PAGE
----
TEHRAN, Young Journalists Club (YJC) - “US sanctions have protected the Islamic republic's tech sector, barring Silicon Valley from profiting from one of the world's most promising emerging markets, and giving a free run to domestic start-ups to recreate their services,” a Tuesday report by AFP read.
The report pointed to the emergence of local online services which are rapidly transforming different industries in Iran, including Snapp taxi service as an equivalent to Uber, Digikala instead of Amazon and Pintapin as an alternative to Booking.com.
The report noted that such domestic tech startups should not be simply construed as copycats as they have been designed based on different business models.
The report came just after Iran wrapped up its biggest annual IT show, the 23rd International Exhibition of Electronics, Computer and E-Commerce, also known as Elecomp 2017, in Tehran on July 24, with hundreds of local and foreign firms attending the four-day event.
The report pointed to the rapid growth in Elecomp’s start-up section, noting, “Its start-up section had 80 hopefuls three years ago, now there are more than 400 -- the usual mix of delivery apps, online shopping and games.”
Global brands are almost entirely absent from the tech show as a result of the US sanctions. However, many other countries have seized the opportunity for a more robust presence due to removal of UN sanctions against Tehran following the country’s 2015 nuclear deal with global powers, the report pointed out.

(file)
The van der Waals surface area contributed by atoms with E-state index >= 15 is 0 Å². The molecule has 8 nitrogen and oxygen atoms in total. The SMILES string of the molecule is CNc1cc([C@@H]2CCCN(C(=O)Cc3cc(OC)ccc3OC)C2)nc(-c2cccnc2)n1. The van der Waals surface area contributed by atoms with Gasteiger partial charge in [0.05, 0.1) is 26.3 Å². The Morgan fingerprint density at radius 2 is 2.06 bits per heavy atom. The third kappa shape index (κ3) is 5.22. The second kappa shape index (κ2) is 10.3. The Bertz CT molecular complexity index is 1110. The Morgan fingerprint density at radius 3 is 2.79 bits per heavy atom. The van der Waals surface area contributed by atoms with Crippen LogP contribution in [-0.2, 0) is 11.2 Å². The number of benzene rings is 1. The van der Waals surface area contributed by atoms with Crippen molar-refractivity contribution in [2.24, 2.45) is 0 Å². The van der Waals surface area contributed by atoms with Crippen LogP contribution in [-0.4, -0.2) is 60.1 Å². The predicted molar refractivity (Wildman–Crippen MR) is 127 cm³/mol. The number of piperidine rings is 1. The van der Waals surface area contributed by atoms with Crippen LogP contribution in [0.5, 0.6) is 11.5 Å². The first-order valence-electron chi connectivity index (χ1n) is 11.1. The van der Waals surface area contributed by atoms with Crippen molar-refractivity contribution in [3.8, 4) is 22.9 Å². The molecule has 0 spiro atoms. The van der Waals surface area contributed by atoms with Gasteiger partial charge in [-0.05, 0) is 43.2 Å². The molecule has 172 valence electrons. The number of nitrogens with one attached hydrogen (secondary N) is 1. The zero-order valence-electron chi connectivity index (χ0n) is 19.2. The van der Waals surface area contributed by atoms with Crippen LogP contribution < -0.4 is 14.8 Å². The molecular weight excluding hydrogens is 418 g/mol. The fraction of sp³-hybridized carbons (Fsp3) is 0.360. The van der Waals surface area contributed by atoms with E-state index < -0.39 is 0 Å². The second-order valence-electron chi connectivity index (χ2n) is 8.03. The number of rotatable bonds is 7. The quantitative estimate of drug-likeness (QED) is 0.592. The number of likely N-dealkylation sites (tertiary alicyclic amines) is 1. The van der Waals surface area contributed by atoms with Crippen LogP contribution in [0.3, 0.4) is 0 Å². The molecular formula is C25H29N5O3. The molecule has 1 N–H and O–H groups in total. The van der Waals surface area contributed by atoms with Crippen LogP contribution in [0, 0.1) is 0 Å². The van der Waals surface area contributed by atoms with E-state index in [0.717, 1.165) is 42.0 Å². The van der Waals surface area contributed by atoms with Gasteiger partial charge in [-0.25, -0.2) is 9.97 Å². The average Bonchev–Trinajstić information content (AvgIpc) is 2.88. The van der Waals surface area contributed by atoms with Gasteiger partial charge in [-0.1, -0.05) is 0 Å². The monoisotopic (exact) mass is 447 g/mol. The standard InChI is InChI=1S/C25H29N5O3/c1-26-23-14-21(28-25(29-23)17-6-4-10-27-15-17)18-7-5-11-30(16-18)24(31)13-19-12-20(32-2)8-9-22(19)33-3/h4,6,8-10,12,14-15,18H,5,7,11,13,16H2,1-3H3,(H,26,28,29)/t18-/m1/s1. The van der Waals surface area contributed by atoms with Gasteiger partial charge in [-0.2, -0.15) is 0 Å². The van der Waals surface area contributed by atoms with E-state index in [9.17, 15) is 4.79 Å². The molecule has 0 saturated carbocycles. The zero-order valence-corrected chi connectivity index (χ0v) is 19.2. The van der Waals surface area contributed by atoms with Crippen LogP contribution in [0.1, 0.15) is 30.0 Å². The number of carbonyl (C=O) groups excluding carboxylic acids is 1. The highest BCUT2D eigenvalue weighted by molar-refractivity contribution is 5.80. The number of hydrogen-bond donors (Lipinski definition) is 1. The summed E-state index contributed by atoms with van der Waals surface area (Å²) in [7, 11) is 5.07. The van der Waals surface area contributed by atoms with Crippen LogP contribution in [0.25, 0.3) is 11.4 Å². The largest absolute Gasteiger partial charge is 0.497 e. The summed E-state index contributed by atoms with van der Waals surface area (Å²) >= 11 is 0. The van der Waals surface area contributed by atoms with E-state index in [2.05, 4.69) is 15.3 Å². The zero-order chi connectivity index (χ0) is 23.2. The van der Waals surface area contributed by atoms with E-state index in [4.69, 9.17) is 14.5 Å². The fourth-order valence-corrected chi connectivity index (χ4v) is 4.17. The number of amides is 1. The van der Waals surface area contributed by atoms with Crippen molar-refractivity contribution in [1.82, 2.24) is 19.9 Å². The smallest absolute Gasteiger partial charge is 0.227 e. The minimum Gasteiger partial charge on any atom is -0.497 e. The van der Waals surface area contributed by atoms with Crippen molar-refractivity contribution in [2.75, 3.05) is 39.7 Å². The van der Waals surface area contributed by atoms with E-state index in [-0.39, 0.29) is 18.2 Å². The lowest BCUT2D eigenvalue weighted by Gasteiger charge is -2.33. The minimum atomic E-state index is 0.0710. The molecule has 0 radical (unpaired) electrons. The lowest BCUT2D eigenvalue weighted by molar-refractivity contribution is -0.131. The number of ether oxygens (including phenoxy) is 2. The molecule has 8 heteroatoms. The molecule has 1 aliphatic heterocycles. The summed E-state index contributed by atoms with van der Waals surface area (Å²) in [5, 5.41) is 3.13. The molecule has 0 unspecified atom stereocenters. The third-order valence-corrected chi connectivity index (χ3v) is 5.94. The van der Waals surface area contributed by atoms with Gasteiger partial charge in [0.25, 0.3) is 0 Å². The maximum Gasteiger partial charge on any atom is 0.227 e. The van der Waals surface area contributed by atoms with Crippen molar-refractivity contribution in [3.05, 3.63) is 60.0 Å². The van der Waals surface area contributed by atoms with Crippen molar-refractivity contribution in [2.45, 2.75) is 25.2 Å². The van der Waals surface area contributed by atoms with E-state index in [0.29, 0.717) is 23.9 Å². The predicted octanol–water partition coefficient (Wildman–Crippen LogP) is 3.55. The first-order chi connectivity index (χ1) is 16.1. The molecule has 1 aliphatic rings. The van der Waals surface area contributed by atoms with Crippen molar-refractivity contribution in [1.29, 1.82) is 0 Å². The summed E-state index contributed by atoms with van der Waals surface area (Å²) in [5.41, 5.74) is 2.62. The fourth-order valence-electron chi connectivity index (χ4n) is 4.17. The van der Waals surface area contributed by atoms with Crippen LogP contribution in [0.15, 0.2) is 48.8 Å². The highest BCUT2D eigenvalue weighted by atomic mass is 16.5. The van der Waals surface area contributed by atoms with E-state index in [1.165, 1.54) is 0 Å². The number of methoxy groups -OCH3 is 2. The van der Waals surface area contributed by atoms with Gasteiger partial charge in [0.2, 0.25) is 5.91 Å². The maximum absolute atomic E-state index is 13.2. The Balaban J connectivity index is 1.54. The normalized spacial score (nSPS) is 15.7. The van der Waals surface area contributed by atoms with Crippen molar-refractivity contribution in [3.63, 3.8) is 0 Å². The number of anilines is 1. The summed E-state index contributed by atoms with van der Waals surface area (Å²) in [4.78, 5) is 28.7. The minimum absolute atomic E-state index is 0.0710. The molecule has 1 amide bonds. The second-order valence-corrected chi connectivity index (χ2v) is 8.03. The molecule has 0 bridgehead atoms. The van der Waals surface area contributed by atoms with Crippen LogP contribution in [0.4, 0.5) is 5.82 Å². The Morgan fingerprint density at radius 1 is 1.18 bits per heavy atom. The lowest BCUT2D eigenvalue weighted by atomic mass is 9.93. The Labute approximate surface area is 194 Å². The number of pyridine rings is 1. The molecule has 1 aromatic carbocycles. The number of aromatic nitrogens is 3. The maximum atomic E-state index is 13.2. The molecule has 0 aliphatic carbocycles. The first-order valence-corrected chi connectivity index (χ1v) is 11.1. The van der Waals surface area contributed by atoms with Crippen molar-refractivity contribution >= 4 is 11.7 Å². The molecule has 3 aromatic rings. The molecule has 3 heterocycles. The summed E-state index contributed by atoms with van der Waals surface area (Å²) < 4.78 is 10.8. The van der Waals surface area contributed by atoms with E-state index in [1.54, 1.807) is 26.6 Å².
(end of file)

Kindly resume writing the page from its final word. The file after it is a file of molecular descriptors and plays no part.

Over 800 local and foreign firms attended the exhibition, with Chinese, South Korean and Taiwanese companies having the largest presence.
A significant number of information system managers and executives, sales managers and system integrators from different IT system divisions visited the event to conduct face-to-face business with the exhibitors.
According to the latest report by the UN trade and development agency (UNCTAD) in December 2016, Iran has more than 2,700 knowledge-based companies worth $6.6 billion and the number is expected to surpass 3,000 by 2018.
Since 2005, Tehran has taken important steps to put in place the right policies on science, technology and innovation.
Economists consider Iran as the most economically diverse oil-producing country in West Asia. Iran’s $400 billion economy holds the promise of a lucrative market of nearly 80 million consumers as businesses are seeking new opportunities for growth.